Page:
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Korean J Pancreas Biliary Tract > Volume 19(1):2014 > Article
주 담도 침습을 동반한 간세포암에서 간동맥 화학 색전술 후 성공적인 치료를 보인 폐쇄성 황달 1예

Abstract

Biliary invasion by hepatocellular carcinoma (HCC) is much less common. Patients manifest obstructive jaundice as the initial complaint, but most of them are inoperable. We report a case of completely improved biliary invasion in HCC after transcatheter arterial chemoembolization (TACE). A 61-year-old woman was referred for evaluation of jaundice. A biliary invasion of huge HCC was confirmed by image of abdominal computerized tomography (CT) and biopsy specimen. After improvement of jaundice by endoscopic retrograde biliary drainage and percutaneous transhepatic biliary drainage, she underwent TACE as a palliative treatment. Follow-up CT showed partial lipiodol uptake in hepatic tumor and its bile duct invasion. In follow-up endoscopic retrograde cholangiopancreatography, occluded cholangiogram showed neither luminal obstruction nor filling defect after removal of biliary stent. Our case suggests that obstructive jaundice, caused by inoperable huge HCC with biliary invasion, may be expected to resolve successfully biliary obstruction by a choice of TACE.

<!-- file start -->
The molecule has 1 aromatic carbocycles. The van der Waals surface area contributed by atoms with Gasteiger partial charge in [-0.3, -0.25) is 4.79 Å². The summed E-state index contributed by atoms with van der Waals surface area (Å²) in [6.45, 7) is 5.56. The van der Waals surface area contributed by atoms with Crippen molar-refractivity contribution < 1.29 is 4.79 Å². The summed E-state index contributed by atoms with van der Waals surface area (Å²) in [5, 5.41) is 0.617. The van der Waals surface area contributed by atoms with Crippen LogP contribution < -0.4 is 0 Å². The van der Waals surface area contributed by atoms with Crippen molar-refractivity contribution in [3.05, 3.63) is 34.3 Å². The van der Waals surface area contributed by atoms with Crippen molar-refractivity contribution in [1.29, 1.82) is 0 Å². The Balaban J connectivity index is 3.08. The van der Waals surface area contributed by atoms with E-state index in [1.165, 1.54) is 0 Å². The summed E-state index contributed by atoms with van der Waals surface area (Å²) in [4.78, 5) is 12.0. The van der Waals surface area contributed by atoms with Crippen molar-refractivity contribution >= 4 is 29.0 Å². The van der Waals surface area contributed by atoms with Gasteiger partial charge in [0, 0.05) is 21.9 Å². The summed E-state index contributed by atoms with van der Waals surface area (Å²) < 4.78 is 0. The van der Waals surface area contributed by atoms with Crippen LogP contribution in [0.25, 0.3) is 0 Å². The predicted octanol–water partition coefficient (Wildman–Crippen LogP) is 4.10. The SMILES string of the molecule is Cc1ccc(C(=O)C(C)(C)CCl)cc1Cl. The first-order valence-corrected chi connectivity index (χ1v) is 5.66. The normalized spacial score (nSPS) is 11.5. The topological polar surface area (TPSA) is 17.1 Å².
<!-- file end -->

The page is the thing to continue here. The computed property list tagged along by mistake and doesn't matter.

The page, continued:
INTRODUCTION

Obstructive jaundice in patients with hepatocellular carcinoma (HCC) unusually presents in 1-12% as the initial symptom at the time of diagnosis[1]. This may be caused by biliary involvement of HCC in several ways: tumor thrombi and hemorrhagic clot, external compression by direct tumor encasement or the metastatic lymphadenopathy in the porta hepatis, or direct tumor invasion[2,3]. Of these causes, authors had the opportunity to diagnose and treat a case of biliary invasion of HCC. A few cases reported successful surgical treatments of HCC invading into biliary tract[4-6]. However, they undergo non-surgical treatments such as endoscopic retrograde biliary drainage (ERBD) or percutaneous transhepatic biliary drainage (PTBD) to improve obstructive jaundice and allow further palliative therapy such as transcatheter arterial chemoembolization (TACE) and chemotherapy, because most patients are inoperable. These patients, in spite of palliative treatments, mostly have sustained biliary drainage devices to relieve jaundice and to prolong survival. However, a recent study reported that the median survival was longer in patients who underwent TACE after achieving successful drainage than in patients who were treated conservatively after achieving successful drainage[7]. In addition, our case presents a completely resolved biliary invasion of inoperable HCC after TACE as a palliative treatment.

CASE